Research Article  |   January 2018
Therapy Caps and Variation in Cost of Outpatient Occupational Therapy by Provider, Insurance Status, and Geographic Region
Author Affiliations
  • Mackenzi Pergolotti, PhD, OTR/L, is Assistant Professor, Department of Occupational Therapy, College of Health and Human Services, Colorado State University, Fort Collins; m.pergolotti@colostate.edu. At the time of this research, she was Postdoctoral Fellow, Cancer Care Quality Training Program, Department of Health Policy and Management, Gillings School of Global Public Health, University of North Carolina at Chapel Hill
  • Jessica Lavery, MS, is Assistant Research Biostatistician, Memorial Sloan Kettering Cancer Center, New York, NY. At the time of this research, she was Graduate Assistant, Department of Statistics and Operation Research, University of North Carolina at Chapel Hill
  • Bryce B. Reeve, PhD, is Professor, Department of Population Health Sciences, and Director, Health Measurement Center, Duke University Medical Center, Durham, NC. At the time of this research, he was Professor, Department of Health Policy and Management, Gillings School of Global Public Health, University of North Carolina at Chapel Hill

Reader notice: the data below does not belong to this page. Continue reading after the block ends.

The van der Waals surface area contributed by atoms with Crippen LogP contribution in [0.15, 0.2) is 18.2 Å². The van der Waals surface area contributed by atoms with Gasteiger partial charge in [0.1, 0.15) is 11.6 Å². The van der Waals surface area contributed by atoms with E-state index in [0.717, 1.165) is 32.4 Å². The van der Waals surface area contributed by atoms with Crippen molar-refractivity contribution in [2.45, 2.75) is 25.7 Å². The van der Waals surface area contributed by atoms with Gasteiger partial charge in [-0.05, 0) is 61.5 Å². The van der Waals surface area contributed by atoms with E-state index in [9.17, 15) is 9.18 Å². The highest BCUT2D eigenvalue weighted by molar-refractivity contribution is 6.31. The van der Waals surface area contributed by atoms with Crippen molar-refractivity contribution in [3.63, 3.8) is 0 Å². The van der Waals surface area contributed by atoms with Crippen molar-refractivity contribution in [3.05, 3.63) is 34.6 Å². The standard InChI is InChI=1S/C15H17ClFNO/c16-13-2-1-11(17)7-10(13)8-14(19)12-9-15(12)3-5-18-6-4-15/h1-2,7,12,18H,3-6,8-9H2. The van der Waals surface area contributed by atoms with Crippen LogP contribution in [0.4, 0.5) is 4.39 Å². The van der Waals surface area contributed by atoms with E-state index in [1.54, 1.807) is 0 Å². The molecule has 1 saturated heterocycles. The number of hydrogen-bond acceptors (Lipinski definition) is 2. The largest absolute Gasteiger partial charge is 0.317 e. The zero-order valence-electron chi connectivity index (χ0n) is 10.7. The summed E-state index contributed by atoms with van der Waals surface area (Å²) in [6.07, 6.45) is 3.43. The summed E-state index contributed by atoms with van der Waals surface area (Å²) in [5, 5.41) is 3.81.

• Stacie B. Dusetzina, PhD, is Assistant Professor, Department of Health Policy and Management, Gillings School of Global Public Health, University of North Carolina at Chapel Hill
Article Information
Advocacy / Complementary/Alternative Approaches / Research Articles
Research Article   |   January 2018
Therapy Caps and Variation in Cost of Outpatient Occupational Therapy by Provider, Insurance Status, and Geographic Region
American Journal of Occupational Therapy, January 2018, Vol. 72, 7202205050p1-7202205050p9. doi:10.5014/ajot.2018.023796
American Journal of Occupational Therapy, January 2018, Vol. 72, 7202205050p1-7202205050p9. doi:10.5014/ajot.2018.023796
Abstract

OBJECTIVE. This article describes the cost of occupational therapy by provider, insurance status, and geographic region and the number of visits allowed and out-of-pocket costs under proposed therapy caps.

METHOD. This retrospective, population-based study used Medicare Provider Utilization and Payment Data for occupational therapists billing in 2012 and 2013 (Ns = 3,662 and 3,820, respectively). We examined variations in outpatient occupational therapy services with descriptive statistics and the impact of therapy caps on occupational therapy visits and patient out-of-pocket costs.

RESULTS. Differences in cost between occupational and physical therapists were minimal. The most frequently billed service was therapeutic exercises. Wisconsin had the most inflated outpatient costs in both years. Under the proposed therapy cap, patients could receive an evaluation plus 12–14 visits.

DISCUSSION. Wide variation exists in potential patient out-of-pocket costs for occupational therapy services on the basis of insurance coverage and state. Patients without insurance pay a premium.